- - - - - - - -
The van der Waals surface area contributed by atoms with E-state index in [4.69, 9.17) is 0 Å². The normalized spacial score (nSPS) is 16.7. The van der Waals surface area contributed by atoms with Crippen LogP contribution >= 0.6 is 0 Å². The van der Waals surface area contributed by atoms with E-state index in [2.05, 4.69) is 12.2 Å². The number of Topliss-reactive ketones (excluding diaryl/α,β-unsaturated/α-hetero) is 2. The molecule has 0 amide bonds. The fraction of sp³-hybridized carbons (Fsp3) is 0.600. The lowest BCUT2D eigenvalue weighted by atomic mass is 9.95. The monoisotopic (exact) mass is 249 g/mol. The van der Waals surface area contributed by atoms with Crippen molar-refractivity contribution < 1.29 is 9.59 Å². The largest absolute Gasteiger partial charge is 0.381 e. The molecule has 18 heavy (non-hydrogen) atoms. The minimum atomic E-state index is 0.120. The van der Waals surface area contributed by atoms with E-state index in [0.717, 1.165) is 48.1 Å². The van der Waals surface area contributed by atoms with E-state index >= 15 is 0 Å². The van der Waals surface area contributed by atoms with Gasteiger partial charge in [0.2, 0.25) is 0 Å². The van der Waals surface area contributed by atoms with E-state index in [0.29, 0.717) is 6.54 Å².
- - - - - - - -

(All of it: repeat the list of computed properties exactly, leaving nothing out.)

The van der Waals surface area contributed by atoms with E-state index in [4.69, 9.17) is 0 Å². The normalized spacial score (nSPS) is 16.7. The van der Waals surface area contributed by atoms with Crippen LogP contribution >= 0.6 is 0 Å². The van der Waals surface area contributed by atoms with E-state index in [2.05, 4.69) is 12.2 Å². The number of Topliss-reactive ketones (excluding diaryl/α,β-unsaturated/α-hetero) is 2. The molecule has 0 amide bonds. The fraction of sp³-hybridized carbons (Fsp3) is 0.600. The lowest BCUT2D eigenvalue weighted by atomic mass is 9.95. The monoisotopic (exact) mass is 249 g/mol. The van der Waals surface area contributed by atoms with Crippen molar-refractivity contribution < 1.29 is 9.59 Å². The largest absolute Gasteiger partial charge is 0.381 e. The molecule has 18 heavy (non-hydrogen) atoms. The minimum atomic E-state index is 0.120. The van der Waals surface area contributed by atoms with E-state index in [0.717, 1.165) is 48.1 Å². The van der Waals surface area contributed by atoms with E-state index >= 15 is 0 Å². The van der Waals surface area contributed by atoms with Gasteiger partial charge in [0.2, 0.25) is 0 Å². The van der Waals surface area contributed by atoms with E-state index in [0.29, 0.717) is 6.54 Å².